• masked language model (predict masked word)
    • next sentence prediction
  • downstream task
    • add one more output layer
    • question answering
    • choose most plausible continuation sentence out of four possibilities
  • Complexity of model
    • BERT base \(\implies\) 110M parameters
    • BERT large \(\implies\) 340M parameters

The architecture of BERT is shown in image below.


Figure from (Devlin et al. 2018)


Input/Output Representations

A sentence can be a single sentence or a pair of sentences. A “sequence” refers to the input token sequence to BERT, which may be a single sentence or two sentences packed together. The words are coded using WordPiece embeddings. The first token of every sequence is a special classification token (CLS). The final hidden state of CLS is used for classification tasks. Sentence pairs are in single sequence, separated by special token (SEP), and a learned embedding to every token indicating to which sentences it belongs, A or B.

The input embeddings are denoted “E,” the final hidden vector for CLS is C and the final hitten vector for the \(i_{th}\) as \(T_{i}\)

Input/Output Representations:

  • Token embedding
    • WordPiece, 30,000 token vocabulary
  • First token
    • special token CLS
    • its hidden state at the output used for classification
  • Segment embedding
    • indicated whether word belongs to sentence “A” or “B”
  • Position embedding
    • indicates the position of token in sequence
  • input embeddings are sum of
    • token embeddings
    • segmentation embeddings
    • position embeddings.

The input representation of BERT is shown below.


Figure from (Devlin et al. 2018)


Example BERT: SQuAD v1.1

In the Stanford Question Answering Dataset (SQuAD v1.1) a question and a passage of Wikipedia with the answer is given. The task is to predict the answer text span in the passage. The question is represented as sentence “A,” the Wikipedia passage in sentence “B.” Based on the the hidden states \(T_i\) and the vectors \(S\) and \(E\) the start and end of the answer span is determined.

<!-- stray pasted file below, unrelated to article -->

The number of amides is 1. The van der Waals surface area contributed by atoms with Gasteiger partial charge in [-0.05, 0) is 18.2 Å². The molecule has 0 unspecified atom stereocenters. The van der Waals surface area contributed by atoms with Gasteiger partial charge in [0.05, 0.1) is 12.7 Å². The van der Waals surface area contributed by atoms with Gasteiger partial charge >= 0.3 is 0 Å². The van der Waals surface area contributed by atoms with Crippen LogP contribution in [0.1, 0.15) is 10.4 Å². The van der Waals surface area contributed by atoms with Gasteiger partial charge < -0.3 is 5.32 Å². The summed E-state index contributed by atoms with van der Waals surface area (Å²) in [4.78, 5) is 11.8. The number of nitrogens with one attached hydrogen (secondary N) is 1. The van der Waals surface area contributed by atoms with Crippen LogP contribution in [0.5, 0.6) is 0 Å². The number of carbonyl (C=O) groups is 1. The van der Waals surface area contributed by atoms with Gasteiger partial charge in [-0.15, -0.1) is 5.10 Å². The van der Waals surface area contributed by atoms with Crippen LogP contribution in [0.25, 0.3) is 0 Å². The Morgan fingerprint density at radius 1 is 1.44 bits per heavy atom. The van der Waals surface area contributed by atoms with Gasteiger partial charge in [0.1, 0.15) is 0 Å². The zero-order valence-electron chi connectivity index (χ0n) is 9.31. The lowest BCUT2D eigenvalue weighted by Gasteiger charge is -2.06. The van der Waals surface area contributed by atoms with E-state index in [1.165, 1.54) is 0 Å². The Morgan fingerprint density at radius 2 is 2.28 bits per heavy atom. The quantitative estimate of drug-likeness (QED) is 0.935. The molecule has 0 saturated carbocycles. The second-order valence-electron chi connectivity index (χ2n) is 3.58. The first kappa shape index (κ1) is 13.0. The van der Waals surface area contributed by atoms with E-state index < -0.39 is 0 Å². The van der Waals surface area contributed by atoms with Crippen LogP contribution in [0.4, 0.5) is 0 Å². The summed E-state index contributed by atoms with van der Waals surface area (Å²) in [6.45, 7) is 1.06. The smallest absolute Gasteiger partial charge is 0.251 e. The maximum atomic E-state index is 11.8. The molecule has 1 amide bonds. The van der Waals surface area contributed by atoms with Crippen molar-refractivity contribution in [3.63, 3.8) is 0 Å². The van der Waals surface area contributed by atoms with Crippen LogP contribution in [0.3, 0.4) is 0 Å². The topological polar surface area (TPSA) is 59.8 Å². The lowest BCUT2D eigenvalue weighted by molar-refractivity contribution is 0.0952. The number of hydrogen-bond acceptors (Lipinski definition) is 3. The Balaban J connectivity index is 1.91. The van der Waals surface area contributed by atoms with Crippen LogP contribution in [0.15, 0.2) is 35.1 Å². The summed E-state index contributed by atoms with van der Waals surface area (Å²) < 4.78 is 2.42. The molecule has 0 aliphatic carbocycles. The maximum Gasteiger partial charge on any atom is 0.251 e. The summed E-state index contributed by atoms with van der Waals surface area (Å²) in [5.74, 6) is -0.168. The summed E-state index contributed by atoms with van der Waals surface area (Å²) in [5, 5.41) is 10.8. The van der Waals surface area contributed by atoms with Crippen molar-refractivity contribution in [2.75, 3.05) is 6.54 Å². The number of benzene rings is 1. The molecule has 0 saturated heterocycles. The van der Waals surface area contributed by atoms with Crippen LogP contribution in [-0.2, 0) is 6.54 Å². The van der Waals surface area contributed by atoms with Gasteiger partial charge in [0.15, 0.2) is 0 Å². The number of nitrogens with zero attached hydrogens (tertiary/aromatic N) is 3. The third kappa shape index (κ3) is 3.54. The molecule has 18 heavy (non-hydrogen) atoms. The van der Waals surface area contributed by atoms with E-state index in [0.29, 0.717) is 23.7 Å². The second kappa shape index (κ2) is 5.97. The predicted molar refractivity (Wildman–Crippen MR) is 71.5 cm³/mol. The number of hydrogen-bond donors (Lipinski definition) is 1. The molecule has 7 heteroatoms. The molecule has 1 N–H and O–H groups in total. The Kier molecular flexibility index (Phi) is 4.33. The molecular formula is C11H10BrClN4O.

SQuAD v1.1 facts:

  • Input
    • question
    • answer with a passage of Wikipedia
  • Output
    • start and end position of answer in passage
  • One added output layer

Figure from (Devlin et al. 2018)


The results achieved by BERT for SQuAD v1.1 is shown in image below


Figure from (Devlin et al. 2018)


References

Devlin, Jacob, Ming-Wei Chang, Kenton Lee, and Kristina Toutanova. 2018. “Bert: Pre-Training of Deep Bidirectional Transformers for Language Understanding.” arXiv Preprint arXiv:1810.04805.
Vaswani, Ashish, Noam Shazeer, Niki Parmar, Jakob Uszkoreit, Llion Jones, Aidan N. Gomez, Lukasz Kaiser, and Illia Polosukhin. 2017. “Attention Is All You Need.” CoRR abs/1706.03762. http://arxiv.org/abs/1706.03762.

  1. source Wikipedia: In statistics and machine learning, the bias–variance tradeoff is the property of a set of predictive models whereby models with a lower bias in parameter estimation have a higher variance of the parameter estimates across samples, and vice versa. The bias–variance dilemma or bias–variance problem is the conflict in trying to simultaneously minimize these two sources of error that prevent supervised learning algorithms from generalizing beyond their training set↩︎